SIMPLIFY LENS DESIGN WITH CAD SOFTWARE, THATS EASY TO USE

Just a few years ago, developers of optical systems had few software choices to aid them in their designs. Although packages such as Beam from Stellar Software (Berkeley, CA), Oslo from Sinclair Optics (Fairport, NY), and Code V from Optical Research Associates (Pasadena, CA) were available, they ran on UNIX systems and were often accompanied by a high purchase or lease price. Of these packages, Code V was thought to be the most versatile, but the $10,000 per year lease placed it out of reach of

Apr 1st, 1997
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SIMPLIFY LENS DESIGN WITH CAD SOFTWARE, THAT`S EASY TO USE

By Randal Chinnock

Just a few years ago, developers of optical systems had few software choices to aid them in their designs. Although packages such as Beam from Stellar Software (Berkeley, CA), Oslo from Sinclair Optics (Fairport, NY), and Code V from Optical Research Associates (Pasadena, CA) were available, they ran on UNIX systems and were often accompanied by a high purchase or lease price. Of these packages, Code V was thought to be the most versatile, but the $10,000 per year lease placed it out of reach of many optical designers.

Over the past few years, a quiet revolution has been taking place in optical design software. From the days of Unix-based systems that only sophisticated optical designers could use, optical design software is now available in easy-to-use, Windows-based products. Today, optical design packages, which can be purchased for as little as $1500, allow sophisticated optical designs to be accomplished in a matter of weeks.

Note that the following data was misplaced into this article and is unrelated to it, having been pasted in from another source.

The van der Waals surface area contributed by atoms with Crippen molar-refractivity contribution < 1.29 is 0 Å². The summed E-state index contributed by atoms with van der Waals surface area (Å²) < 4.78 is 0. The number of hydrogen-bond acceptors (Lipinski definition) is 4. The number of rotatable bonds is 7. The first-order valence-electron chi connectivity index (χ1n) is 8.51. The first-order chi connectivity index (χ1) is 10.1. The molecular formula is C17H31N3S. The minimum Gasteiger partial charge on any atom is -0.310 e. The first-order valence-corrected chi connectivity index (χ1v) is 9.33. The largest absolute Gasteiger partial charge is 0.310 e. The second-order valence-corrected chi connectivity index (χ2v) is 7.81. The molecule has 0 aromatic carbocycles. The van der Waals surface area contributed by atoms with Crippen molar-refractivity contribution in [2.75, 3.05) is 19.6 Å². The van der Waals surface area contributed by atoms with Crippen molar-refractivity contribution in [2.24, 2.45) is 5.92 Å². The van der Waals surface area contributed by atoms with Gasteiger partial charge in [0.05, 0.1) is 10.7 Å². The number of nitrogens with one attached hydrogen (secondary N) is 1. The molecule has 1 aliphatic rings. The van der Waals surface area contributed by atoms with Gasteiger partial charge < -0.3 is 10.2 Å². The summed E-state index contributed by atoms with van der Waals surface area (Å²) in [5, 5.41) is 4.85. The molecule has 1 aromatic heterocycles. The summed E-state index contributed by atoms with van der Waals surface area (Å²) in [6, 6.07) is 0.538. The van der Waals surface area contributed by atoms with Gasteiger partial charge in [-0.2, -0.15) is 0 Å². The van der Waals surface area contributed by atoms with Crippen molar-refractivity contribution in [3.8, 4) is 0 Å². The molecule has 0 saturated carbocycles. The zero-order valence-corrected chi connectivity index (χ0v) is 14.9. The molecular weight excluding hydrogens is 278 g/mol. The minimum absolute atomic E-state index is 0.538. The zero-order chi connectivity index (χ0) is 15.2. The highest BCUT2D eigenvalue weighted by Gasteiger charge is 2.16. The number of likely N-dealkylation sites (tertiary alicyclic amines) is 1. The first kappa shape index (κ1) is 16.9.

Lens design

Developers challenged with lens design represent the largest market for optical design software. Whether they are working on microscopes, telescopes, camera lenses, or projection lenses, they need software that performs classical ray-tracing according to the principles of geometrical optics, where the propagation and diffraction of light through various media is calculated using Newtonian physics.

One limit of ray-tracing techniques, however, is that they cannot be used to design elements smaller than about 10 wavelengths of light. They are also unsuitable where coherent and near-field effects are involved, such as in some lasers and microelectro-optical design.

Zemax from Focus Software (Tucson, AZ) is typical of the newer optical design packages available. Founder, software designer, and president Ken Moore will not say how many copies of Zemax his company has sold, but he claims an 85%-90% share of the optical design market. Jim Howard, president of OSTI (North Billerica, MA), designs infrared (IR) equipment with Zemax. "Zemax has replaced Code V as our software of choice. It has more capabilities and is easier to use," he says. Howard especially likes the Zernike polynomial function that uses interferometric data from real lens elements to predict system modulation-transfer functions.